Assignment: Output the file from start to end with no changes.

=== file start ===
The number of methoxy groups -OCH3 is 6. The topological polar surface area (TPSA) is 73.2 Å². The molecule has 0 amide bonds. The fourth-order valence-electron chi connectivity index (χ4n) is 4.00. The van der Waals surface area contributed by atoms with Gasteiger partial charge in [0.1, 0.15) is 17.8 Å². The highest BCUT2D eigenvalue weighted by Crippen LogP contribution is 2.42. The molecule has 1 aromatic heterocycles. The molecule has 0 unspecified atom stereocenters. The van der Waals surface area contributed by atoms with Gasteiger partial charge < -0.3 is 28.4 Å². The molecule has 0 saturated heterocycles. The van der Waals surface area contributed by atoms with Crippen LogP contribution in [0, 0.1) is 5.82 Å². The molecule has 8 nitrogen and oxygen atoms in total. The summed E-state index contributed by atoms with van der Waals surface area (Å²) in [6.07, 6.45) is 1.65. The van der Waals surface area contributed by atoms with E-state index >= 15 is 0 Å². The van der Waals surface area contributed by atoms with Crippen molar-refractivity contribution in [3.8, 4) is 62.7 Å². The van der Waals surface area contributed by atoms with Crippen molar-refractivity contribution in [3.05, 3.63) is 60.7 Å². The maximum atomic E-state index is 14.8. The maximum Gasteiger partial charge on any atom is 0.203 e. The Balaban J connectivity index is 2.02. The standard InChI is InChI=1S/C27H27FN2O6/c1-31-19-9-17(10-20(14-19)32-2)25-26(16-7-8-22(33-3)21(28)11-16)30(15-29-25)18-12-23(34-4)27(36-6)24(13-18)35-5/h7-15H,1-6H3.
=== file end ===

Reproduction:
The number of methoxy groups -OCH3 is 6. The topological polar surface area (TPSA) is 73.2 Å². The molecule has 0 amide bonds. The fourth-order valence-electron chi connectivity index (χ4n) is 4.00. The van der Waals surface area contributed by atoms with Gasteiger partial charge in [0.1, 0.15) is 17.8 Å². The highest BCUT2D eigenvalue weighted by Crippen LogP contribution is 2.42. The molecule has 1 aromatic heterocycles. The molecule has 0 unspecified atom stereocenters. The van der Waals surface area contributed by atoms with Gasteiger partial charge < -0.3 is 28.4 Å². The molecule has 0 saturated heterocycles. The van der Waals surface area contributed by atoms with Crippen LogP contribution in [0, 0.1) is 5.82 Å². The molecule has 8 nitrogen and oxygen atoms in total. The summed E-state index contributed by atoms with van der Waals surface area (Å²) in [6.07, 6.45) is 1.65. The van der Waals surface area contributed by atoms with E-state index >= 15 is 0 Å². The van der Waals surface area contributed by atoms with Crippen molar-refractivity contribution in [3.8, 4) is 62.7 Å². The van der Waals surface area contributed by atoms with Crippen molar-refractivity contribution in [3.05, 3.63) is 60.7 Å². The maximum atomic E-state index is 14.8. The maximum Gasteiger partial charge on any atom is 0.203 e. The Balaban J connectivity index is 2.02. The standard InChI is InChI=1S/C27H27FN2O6/c1-31-19-9-17(10-20(14-19)32-2)25-26(16-7-8-22(33-3)21(28)11-16)30(15-29-25)18-12-23(34-4)27(36-6)24(13-18)35-5/h7-15H,1-6H3.